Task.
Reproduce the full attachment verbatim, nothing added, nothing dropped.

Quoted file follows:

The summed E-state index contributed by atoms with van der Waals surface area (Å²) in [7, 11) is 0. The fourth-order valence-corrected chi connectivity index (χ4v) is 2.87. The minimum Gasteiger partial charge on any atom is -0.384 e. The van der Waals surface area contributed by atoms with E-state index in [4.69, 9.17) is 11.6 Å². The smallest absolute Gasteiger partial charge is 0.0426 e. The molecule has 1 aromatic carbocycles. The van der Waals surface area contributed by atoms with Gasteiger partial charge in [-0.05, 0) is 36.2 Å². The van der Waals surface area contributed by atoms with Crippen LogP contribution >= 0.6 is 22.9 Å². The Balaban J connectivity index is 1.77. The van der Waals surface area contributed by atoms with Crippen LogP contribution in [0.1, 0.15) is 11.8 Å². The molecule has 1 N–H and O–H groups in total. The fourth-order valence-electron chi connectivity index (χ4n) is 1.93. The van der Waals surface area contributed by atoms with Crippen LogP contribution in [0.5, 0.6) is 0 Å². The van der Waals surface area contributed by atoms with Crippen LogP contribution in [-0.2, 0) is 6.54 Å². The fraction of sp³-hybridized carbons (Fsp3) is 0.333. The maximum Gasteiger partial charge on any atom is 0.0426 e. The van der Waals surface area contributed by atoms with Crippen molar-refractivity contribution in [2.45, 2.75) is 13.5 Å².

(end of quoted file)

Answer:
The summed E-state index contributed by atoms with van der Waals surface area (Å²) in [7, 11) is 0. The fourth-order valence-corrected chi connectivity index (χ4v) is 2.87. The minimum Gasteiger partial charge on any atom is -0.384 e. The van der Waals surface area contributed by atoms with E-state index in [4.69, 9.17) is 11.6 Å². The smallest absolute Gasteiger partial charge is 0.0426 e. The molecule has 1 aromatic carbocycles. The van der Waals surface area contributed by atoms with Gasteiger partial charge in [-0.05, 0) is 36.2 Å². The van der Waals surface area contributed by atoms with Crippen LogP contribution >= 0.6 is 22.9 Å². The Balaban J connectivity index is 1.77. The van der Waals surface area contributed by atoms with Crippen LogP contribution in [0.1, 0.15) is 11.8 Å². The molecule has 1 N–H and O–H groups in total. The fourth-order valence-electron chi connectivity index (χ4n) is 1.93. The van der Waals surface area contributed by atoms with Crippen LogP contribution in [0.5, 0.6) is 0 Å². The van der Waals surface area contributed by atoms with Crippen LogP contribution in [-0.2, 0) is 6.54 Å². The fraction of sp³-hybridized carbons (Fsp3) is 0.333. The maximum Gasteiger partial charge on any atom is 0.0426 e. The van der Waals surface area contributed by atoms with Crippen molar-refractivity contribution in [2.45, 2.75) is 13.5 Å².